While topics like self-awareness and confidence are certainly not new terrain for a songwriter to excavate, Finne puts her own spin on them, with lead-off track “What If I” revealing a realization that sometimes self-confidence means admitting a sense of uncertainty and taking a step back to think things through if another’s intentions don’t seem to be pure. Set to a swinging rhythm section and tasty guitar riffs, and wrapping up with a nice classic country modulation that exudes swagger and confidence, the track finds Finne “second guessing … stressing … going out of [her] mind,” but make no mistake, as she also warns the listener, she can be a bit headstrong and they best get on board or get left behind.


Ben Heffernan - drive in movies (E.P).

Ben Heffernan’s third EP, drive in movies, sees the Canadian Folk Music Award nominated singer-songwriter move into new sonic and lyrical territory. drive in movies is a personal, cinematic collection of songs that chronicles key events in the life of a teenager: falling in love for the first time, losing someone for the first time, frustration with the world around you, and the speed in which one’s young life tends to change.

After spending the larger part of the second half of 2018 and the first half of 2019 playing over 150 shows across Canada, Ireland and the UK, Heffernan chose to record his by then well road-tested group of new songs at home. While “Drive In Movies” acknowledges Heffernan’s roots in what he describes as “classic singer-songwriter folk-pop”, it also reflects his love for 80s-inspired maximalist pop/rock productions and widescreen, stadium-sized ballads. The songs are neatly tied together through the use of vintage movie samples, which lends the EP a conceptual, unified feel.

Lead single “Movie Nights”, an up-tempo, 80s-inspired pop/rock track, reflects the frustration with the questions asked about a generation determined to see change as well as the “nagging feeling that we might just be living through the end of the world as we know it”, as Heffernan suggests. This is bookended by “When the Stars Collide”, a stadium-sized two-part singalong that leaves more questions unresolved than it answers. This is intentional, as Heffernan points out, as it “reflects the people that this EP is really about – most of us haven’t turned 21 yet. None of us have any kind of real resolution to our stories yet either.”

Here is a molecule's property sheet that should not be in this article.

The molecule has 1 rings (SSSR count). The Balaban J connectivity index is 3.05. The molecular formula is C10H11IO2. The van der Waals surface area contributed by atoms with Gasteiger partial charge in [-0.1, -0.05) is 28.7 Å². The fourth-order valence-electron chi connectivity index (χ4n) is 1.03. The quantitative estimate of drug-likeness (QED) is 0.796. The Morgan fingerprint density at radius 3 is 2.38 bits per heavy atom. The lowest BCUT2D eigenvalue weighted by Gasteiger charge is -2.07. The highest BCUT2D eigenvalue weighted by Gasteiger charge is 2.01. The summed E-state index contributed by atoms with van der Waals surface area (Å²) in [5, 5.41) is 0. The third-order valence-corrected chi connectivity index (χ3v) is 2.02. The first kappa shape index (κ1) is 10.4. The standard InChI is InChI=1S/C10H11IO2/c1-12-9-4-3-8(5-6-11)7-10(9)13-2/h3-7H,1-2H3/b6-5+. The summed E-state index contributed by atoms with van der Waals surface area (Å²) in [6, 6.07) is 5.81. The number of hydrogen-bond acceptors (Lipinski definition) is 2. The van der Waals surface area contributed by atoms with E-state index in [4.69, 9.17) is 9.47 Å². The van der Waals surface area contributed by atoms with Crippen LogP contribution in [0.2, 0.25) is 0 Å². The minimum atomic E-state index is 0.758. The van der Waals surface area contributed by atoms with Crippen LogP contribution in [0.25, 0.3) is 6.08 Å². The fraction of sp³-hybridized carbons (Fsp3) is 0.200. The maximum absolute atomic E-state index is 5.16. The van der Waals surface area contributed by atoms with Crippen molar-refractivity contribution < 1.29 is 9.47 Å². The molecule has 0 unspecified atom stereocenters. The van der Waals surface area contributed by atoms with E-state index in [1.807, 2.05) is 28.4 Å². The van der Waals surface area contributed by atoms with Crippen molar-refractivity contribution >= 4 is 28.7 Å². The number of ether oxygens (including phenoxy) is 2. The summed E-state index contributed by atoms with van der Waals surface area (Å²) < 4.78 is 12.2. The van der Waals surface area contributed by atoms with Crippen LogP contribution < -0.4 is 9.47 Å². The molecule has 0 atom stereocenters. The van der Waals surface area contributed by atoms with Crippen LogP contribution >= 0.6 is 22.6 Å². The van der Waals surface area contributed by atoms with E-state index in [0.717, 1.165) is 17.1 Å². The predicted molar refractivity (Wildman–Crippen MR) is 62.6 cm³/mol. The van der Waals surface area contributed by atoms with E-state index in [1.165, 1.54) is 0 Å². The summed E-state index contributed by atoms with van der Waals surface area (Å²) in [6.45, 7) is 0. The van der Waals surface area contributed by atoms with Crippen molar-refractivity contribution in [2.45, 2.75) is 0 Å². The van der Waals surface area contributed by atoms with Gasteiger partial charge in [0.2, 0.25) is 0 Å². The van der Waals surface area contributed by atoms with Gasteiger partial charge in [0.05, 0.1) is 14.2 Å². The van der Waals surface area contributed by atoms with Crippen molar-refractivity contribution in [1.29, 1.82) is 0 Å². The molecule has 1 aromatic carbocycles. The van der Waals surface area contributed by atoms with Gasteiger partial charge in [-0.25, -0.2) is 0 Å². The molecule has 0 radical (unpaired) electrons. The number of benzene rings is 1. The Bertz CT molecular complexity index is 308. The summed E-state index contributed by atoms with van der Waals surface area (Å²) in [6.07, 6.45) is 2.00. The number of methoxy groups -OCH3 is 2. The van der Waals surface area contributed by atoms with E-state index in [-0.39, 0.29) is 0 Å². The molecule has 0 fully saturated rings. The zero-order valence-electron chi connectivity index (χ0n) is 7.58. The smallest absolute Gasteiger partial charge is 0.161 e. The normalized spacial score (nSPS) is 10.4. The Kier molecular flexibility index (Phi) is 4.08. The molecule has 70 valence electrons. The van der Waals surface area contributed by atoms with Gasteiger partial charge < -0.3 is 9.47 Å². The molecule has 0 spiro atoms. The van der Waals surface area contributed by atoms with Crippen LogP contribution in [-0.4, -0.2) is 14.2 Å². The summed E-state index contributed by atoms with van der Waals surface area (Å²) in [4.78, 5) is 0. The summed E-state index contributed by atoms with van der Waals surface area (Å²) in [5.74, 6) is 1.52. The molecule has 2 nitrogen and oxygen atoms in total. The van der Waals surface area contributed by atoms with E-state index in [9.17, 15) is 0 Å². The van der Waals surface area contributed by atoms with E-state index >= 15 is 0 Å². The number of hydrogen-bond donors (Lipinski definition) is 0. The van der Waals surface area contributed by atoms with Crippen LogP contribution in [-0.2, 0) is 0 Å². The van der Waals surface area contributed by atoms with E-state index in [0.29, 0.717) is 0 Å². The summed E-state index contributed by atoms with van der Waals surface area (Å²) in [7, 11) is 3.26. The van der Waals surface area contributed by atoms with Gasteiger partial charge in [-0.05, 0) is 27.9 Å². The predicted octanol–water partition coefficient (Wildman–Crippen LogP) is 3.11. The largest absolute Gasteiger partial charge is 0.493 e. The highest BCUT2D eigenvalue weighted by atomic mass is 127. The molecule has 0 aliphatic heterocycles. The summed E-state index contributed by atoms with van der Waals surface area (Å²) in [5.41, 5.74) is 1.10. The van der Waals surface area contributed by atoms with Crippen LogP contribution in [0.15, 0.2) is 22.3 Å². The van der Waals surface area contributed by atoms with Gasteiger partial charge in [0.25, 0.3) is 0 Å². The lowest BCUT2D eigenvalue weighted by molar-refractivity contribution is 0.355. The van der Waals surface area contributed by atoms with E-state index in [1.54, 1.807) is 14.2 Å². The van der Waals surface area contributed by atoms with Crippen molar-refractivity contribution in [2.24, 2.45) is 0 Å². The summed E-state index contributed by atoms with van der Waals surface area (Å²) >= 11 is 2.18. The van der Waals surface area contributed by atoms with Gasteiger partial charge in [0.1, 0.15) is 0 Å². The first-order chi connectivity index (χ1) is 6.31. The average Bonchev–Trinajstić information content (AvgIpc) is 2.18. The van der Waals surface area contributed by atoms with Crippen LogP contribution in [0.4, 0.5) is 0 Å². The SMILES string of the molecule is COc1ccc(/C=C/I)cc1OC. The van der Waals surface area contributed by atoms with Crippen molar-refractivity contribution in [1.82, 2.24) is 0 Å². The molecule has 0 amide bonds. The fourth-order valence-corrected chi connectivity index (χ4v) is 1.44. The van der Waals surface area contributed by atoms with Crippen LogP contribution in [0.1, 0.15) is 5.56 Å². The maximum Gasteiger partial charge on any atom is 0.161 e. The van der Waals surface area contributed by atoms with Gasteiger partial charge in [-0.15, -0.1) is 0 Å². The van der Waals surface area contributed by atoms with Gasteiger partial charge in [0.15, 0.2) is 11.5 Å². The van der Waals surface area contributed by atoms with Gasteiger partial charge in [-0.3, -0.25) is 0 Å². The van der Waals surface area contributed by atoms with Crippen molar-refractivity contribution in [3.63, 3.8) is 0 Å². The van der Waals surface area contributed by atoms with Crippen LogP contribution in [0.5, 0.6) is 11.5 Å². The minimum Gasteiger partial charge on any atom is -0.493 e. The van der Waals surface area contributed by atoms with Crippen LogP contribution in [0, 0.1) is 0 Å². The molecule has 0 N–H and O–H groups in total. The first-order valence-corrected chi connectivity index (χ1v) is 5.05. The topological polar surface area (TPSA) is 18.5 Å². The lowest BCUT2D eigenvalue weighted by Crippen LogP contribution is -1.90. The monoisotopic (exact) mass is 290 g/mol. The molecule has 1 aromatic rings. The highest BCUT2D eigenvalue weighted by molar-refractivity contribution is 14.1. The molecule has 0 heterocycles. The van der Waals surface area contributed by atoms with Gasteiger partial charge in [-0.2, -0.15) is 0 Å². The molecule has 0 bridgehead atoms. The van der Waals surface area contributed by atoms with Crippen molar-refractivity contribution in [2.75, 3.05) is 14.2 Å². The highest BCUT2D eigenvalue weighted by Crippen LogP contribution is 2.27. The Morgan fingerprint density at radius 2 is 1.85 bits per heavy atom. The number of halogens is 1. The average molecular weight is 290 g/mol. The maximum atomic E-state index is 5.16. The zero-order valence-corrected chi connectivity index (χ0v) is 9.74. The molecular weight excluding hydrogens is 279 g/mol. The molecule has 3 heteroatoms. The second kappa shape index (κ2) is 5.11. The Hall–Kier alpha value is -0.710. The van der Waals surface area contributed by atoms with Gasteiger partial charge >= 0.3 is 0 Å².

Ben Heffernan has become recognized as a young Canadian artist to watch over the last few years, after being nominated for Young Performer of the Year and performing at the Canadian Folk Music Awards after the release of his 2018 EP “Home”, and contributing a cover of Tom Petty’s “Angel Dream” to a Petty tribute compilation that included artists such as Matt Mays, Terra Lightfoot, and Royal Wood. Roots Music Canada called his Canadian Folk Music Award performance “a highlight”, while Spill Magazine called his cover of Angel Dream “incredible”. Among an ever-growing list of dive bars, bowling alleys, moving trains, and hair salons, Heffernan’s touring schedule has seen him play the Winnipeg Folk Festival, JUNOfest, and the Ruby Sessions in Dublin, Ireland (previous acts have included Ed Sheeran and Mumford & Sons), among other high-profile festivals and live appearances.


Gal Musette - Julia.

Gal Musette is the nom de plum of Grace Freeman, a musical prodigy who began writing piano based lyrical compositions and performing at open mics in her home city of San Clemente, CA at the age of 10. Her graceful approach to melody-driven indie-folk and French chansons has captured audiences all over Southern California. At age 14, inspired by The Magnetic Fields’ triple album 69 Love Songs, Gal recorded her own collection titled 70 Love Songs, which caught the attention of the band, and won her an opening slot on a few of their Midwestern U.S. tour dates. 

In more recent years, Gal has opened for several renowned artists such as Macy Gray, Suzanne Vega, Todd Snyder, and Donavon Frankenreiter. While her artist name is taken from bal-musette, the accordion-based, waltz-style French instrumental music, Gal’s primary inspiration is drawn from songwriters including Joni Mitchell, Regina Spektor, Bjork, Cocteau Twins, Burt Bacharach, Irving Berlin and The Cure.

In October 2021, Gal will be releasing her debut album, Backwards Lullaby, featuring a vocal duet with one of her biggest musical inspirations, Rufus Wainwright. The upcoming album explores the pangs of hopeless romances and unrequited love, what it’s like to move beyond idealized love into the acceptance of what is real and constant, as well as the cyclical nature of life and love in relationships.